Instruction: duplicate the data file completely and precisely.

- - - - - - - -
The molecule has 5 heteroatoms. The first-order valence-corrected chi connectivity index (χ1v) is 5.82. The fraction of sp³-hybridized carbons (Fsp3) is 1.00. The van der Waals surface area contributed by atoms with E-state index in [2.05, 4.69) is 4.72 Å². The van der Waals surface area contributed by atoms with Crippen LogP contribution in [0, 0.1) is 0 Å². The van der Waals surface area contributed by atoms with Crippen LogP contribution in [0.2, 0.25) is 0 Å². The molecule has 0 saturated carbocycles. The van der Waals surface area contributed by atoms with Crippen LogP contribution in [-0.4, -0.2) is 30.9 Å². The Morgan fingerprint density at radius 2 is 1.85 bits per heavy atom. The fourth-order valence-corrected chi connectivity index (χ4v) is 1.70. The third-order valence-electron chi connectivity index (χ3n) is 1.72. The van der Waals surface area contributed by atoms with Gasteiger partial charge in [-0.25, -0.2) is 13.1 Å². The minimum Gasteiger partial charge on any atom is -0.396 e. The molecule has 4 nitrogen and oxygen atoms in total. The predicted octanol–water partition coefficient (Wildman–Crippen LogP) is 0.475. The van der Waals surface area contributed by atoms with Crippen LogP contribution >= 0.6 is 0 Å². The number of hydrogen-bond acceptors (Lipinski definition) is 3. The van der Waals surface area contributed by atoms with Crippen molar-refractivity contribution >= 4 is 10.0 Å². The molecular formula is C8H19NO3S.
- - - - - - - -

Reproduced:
The molecule has 5 heteroatoms. The first-order valence-corrected chi connectivity index (χ1v) is 5.82. The fraction of sp³-hybridized carbons (Fsp3) is 1.00. The van der Waals surface area contributed by atoms with E-state index in [2.05, 4.69) is 4.72 Å². The van der Waals surface area contributed by atoms with Crippen LogP contribution in [0, 0.1) is 0 Å². The van der Waals surface area contributed by atoms with Crippen LogP contribution in [0.2, 0.25) is 0 Å². The molecule has 0 saturated carbocycles. The van der Waals surface area contributed by atoms with Crippen LogP contribution in [-0.4, -0.2) is 30.9 Å². The Morgan fingerprint density at radius 2 is 1.85 bits per heavy atom. The fourth-order valence-corrected chi connectivity index (χ4v) is 1.70. The third-order valence-electron chi connectivity index (χ3n) is 1.72. The van der Waals surface area contributed by atoms with Gasteiger partial charge in [-0.25, -0.2) is 13.1 Å². The minimum Gasteiger partial charge on any atom is -0.396 e. The molecule has 4 nitrogen and oxygen atoms in total. The predicted octanol–water partition coefficient (Wildman–Crippen LogP) is 0.475. The van der Waals surface area contributed by atoms with Crippen LogP contribution >= 0.6 is 0 Å². The number of hydrogen-bond acceptors (Lipinski definition) is 3. The van der Waals surface area contributed by atoms with Crippen molar-refractivity contribution >= 4 is 10.0 Å². The molecular formula is C8H19NO3S.